I am writing to ask whether your company would be interested in an idea for a book which I had recently. The theme of the book would be similar to the challenge/travel adventures of authors like Dave Gorman. The idea came to me during a recent visit to the doctor's in which I asked if I should take off my pants to show the doctor the rash on my leg. She asked if she could see without, I said yes, to which she said "In that case, no". But doctors have to see anything you show them, and so my idea is to see how many people I can get to see my penis without getting arrested.

As I said, doctors would be an easy start, but there's only so many time you can do that in the same surgery without getting a ban, which is what would make the challenge interesting. My immediate thoughts are then GUM clinics, life modelling, art installations, etc., but I would be willing to push the boundaries a bit for the good of the book and await your suggestions.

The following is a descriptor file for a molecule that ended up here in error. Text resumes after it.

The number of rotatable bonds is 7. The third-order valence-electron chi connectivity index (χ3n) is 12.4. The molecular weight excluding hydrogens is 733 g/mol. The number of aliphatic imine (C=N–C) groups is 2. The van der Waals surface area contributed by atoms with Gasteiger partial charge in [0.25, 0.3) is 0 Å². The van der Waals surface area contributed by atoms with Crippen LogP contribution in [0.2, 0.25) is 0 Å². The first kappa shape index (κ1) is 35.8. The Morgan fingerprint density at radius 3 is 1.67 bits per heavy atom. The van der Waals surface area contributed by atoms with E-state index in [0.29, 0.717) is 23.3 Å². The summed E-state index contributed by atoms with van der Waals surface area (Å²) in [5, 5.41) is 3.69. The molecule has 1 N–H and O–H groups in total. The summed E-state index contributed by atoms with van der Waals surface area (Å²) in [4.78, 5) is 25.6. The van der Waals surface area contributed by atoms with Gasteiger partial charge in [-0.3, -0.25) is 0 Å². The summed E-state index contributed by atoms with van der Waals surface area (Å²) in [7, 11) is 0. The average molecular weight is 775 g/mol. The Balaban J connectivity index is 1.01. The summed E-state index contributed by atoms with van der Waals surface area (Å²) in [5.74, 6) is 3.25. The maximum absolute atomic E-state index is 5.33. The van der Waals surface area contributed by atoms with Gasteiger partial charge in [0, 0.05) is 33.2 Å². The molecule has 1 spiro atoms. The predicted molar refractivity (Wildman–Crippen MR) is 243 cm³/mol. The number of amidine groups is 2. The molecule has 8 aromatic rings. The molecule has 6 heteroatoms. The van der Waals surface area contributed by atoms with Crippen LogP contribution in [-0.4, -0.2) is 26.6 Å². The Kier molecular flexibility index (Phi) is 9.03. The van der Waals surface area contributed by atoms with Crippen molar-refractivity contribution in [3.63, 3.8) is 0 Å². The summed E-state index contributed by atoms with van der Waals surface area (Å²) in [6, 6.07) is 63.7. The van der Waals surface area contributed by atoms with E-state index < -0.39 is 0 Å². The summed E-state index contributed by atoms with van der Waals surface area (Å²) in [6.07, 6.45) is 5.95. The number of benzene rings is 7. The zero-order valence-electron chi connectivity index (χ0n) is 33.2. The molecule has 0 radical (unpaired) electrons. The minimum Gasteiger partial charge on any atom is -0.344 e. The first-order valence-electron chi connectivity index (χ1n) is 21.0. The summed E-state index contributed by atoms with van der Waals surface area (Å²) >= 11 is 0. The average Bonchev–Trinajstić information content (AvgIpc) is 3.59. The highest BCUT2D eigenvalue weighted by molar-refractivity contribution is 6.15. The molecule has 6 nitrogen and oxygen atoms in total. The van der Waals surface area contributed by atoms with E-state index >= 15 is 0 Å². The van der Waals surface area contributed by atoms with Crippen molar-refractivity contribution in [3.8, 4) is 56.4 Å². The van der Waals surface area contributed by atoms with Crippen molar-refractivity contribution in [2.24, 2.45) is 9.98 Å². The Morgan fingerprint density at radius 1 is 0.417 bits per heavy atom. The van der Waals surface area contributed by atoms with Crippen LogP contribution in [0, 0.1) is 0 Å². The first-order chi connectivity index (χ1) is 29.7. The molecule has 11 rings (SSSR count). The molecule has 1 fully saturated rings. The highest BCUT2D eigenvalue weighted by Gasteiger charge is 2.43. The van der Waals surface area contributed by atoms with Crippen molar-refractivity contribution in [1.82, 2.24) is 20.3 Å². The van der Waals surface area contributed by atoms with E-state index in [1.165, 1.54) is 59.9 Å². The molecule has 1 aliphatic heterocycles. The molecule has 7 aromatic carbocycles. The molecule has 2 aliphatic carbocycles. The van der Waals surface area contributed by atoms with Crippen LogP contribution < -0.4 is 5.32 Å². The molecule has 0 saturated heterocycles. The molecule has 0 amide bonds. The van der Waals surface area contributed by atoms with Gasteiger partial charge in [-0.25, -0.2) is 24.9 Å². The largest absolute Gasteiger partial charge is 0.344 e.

Initial ideas for working titles include "Do You Want To See My Cock?", "Can I Show You Something?" and "Balls To The Wind". I think we could probably find something better. I have also done a couple of sketches for the cover if you want to see them, (don't worry they're tastefully done).

I was thinking we could do this project as a charity tie-in, to raise money for testicular cancer, for example. I don't have cancer, but am aware of the importance of raising attention for the cause.

So, all that's left to say is Do You Want To See My Cock?

Duncan Webster

Do you reckon he'll pull it off?

Yet Scooby Is Still Naked

Personally, I reckon denying the latent charms of Daphne and Velma to pubescent movie-goers in the Middle East is cruel beyond belief.

If the hormonal youngster harbours urges towards Scooby-Doo, however, the amended poster is a gift from Allah.

Thursday, 17 September 2009

The Righteous Open Up A New Front